The Flash—Barry Allen (Ezra Miller)—helps Bruce Wayne (Ben Affleck) and Diana Prince—Wonder Woman (Gal Gadot)—stop a robbery. Afterwards, he revisits his childhood home, remembering his mother Nora (Maribel Verdu) and his father Henry (Ron Livingston) before his father was wrongly imprisoned for Nora’s murder. Overcome by emotion, Barry accidentally travels back in time to earlier in the day and informs Bruce Wayne of his desire to travel back and save his mother. Bruce warns him not to do it, but he travels back to the day of Nora’s death and prevents it.
On his way back to the present, he is knocked out of the Speed Force by another speedster and ends up in an alternate world where his mother is alive. He finds his past self on the day when he originally obtained his powers. Together, the two Barry Allens go to the Central City Police, where Barry arranges for the other Barry to be struck by lightning, as he was. This works but the original Barry loses his powers. He tries to teach the new Flash how to use his new-found powers and they see a broadcast by Kryptonian arch-criminal General Zod (Michael Shannon), who is about to invade Earth.
The Barrys try to assemble the Justice League but cannot locate Wonder Woman, Victor Stone (Ray Fisher) is not Cyborg yet, and Arthur Curry (Jason Momoa) or Aquaman was never born. They travel to Wayne Manor to recruit Batman but find an older Bruce Wayne (Michael Keaton) who is retired. But they convince him to help them find Kal-El. They do find a Kryptonian pod in a Russian prison but find Kara Zor-El (Sasha Calle) or Supergirl inside, who helps by flying Barry into a storm so he can be struck by lightning, reviving his speedster powers.
Kara, Bruce Wayne, and the two Barry’s fight Zod in a long and rather overwhelming battle. In the process, they learn that Zod killed the infant Kal-El, so Superman never lived. Zod kills Supergirl and Bruce Wayne as well. The two Barrys travel back in time but cannot change the fate of their companions. Multiple versions of many DC heroes pop up again and again until the Multiverse begins to collapse in on itself.
The dark speedster who originally knocked Barry out of the speedforce returns as an older version of himself, who becomes angry when Barry decides to let his mother die to save the universe. The dark speedster tries to kill him but kills the wrong Barry, wiping himself out of the timeline. In the end, Barry restores the timeline, losing his mother, though he changes enough to prove his father’s innocence. Returning to the present, he finds Bruce Wayne changed. In post-credits, he tells a drunken Arthur Curry about his adventures.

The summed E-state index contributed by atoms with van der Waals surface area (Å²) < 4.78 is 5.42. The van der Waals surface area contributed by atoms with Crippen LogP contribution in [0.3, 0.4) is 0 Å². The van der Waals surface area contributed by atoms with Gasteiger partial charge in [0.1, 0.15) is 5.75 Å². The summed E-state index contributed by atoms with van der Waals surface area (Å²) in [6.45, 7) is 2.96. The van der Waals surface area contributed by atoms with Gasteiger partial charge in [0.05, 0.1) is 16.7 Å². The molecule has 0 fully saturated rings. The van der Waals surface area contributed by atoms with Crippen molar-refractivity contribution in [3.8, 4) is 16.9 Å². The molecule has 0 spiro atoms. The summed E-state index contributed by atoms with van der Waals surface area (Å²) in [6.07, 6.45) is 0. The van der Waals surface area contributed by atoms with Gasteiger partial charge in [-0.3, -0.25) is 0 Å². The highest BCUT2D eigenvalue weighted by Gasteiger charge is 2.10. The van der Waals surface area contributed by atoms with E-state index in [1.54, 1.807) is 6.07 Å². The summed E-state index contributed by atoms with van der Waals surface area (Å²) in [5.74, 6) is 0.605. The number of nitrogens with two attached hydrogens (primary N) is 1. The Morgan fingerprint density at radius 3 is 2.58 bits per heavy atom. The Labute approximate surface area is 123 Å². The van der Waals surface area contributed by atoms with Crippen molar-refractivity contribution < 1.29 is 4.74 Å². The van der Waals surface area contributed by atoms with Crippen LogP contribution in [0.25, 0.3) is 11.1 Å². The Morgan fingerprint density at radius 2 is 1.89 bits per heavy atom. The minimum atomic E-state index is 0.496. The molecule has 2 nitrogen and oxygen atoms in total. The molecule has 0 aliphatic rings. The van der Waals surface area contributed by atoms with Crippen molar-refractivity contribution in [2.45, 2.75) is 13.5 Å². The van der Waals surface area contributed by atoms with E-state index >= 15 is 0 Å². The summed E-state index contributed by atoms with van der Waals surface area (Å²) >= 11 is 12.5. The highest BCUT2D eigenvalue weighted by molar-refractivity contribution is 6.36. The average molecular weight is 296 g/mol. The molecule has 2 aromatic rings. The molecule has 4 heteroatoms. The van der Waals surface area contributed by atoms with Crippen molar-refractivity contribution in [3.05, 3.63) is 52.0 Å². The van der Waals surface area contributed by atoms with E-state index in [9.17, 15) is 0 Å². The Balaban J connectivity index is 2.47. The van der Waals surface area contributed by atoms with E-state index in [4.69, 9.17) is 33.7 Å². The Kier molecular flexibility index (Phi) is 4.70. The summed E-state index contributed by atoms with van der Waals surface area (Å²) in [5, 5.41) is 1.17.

The film was directed by Andy Muschietti from a screenplay by Christina Hodson. Many directors came and went during production. It was inspired by the Flash Comics storyline Flashpoint. It was delayed by Covid and other problems and finally appeared in 2023. It was praised for its plot, action sequences, some genuine emotion, and performances, with Ezra Miller and Michael Keaton particularly admired (they are great) but criticized for substandard visual effects and its third act. I had no problem with that. There are cameos by Nicholas Cage, and George Clooney as variations of Bruce Wayne. There were computer-generated appearances of Christopher Reeves, Helen Slater, Adam West, and George Reeves, and there is an appearance of the Flash as originally drawn by Gardner Fox and Harry Lampert in Flash Comics #1.
Ezra Miller got in trouble with the law and there were calls for his ouster, but of course, he was the entire movie, so Warner Brothers arranged for his head-shrinking and went with the film. Ben Affleck actually enjoyed making this movie after the horror of Justice League. Michael Shannon did not want to be in it until Zack Snyder gave his blessing. I loved the Flash in Justice League as I liked him in the comics and on TV. His quirky motor-mouth seems perfectly in sync with his character. I liked him here too, and the multitude of Bruce Waynes and Supermans were a real hoot. Lately, DC (with Aquaman and Wonder Woman) has almost got it, and this one gives me some hope of a worthy rival to Marvel. Why they could not do a third Wonder Woman, however, is a mystery. All she does now is pop into other people’s movies, with her own music, and show how it’s done.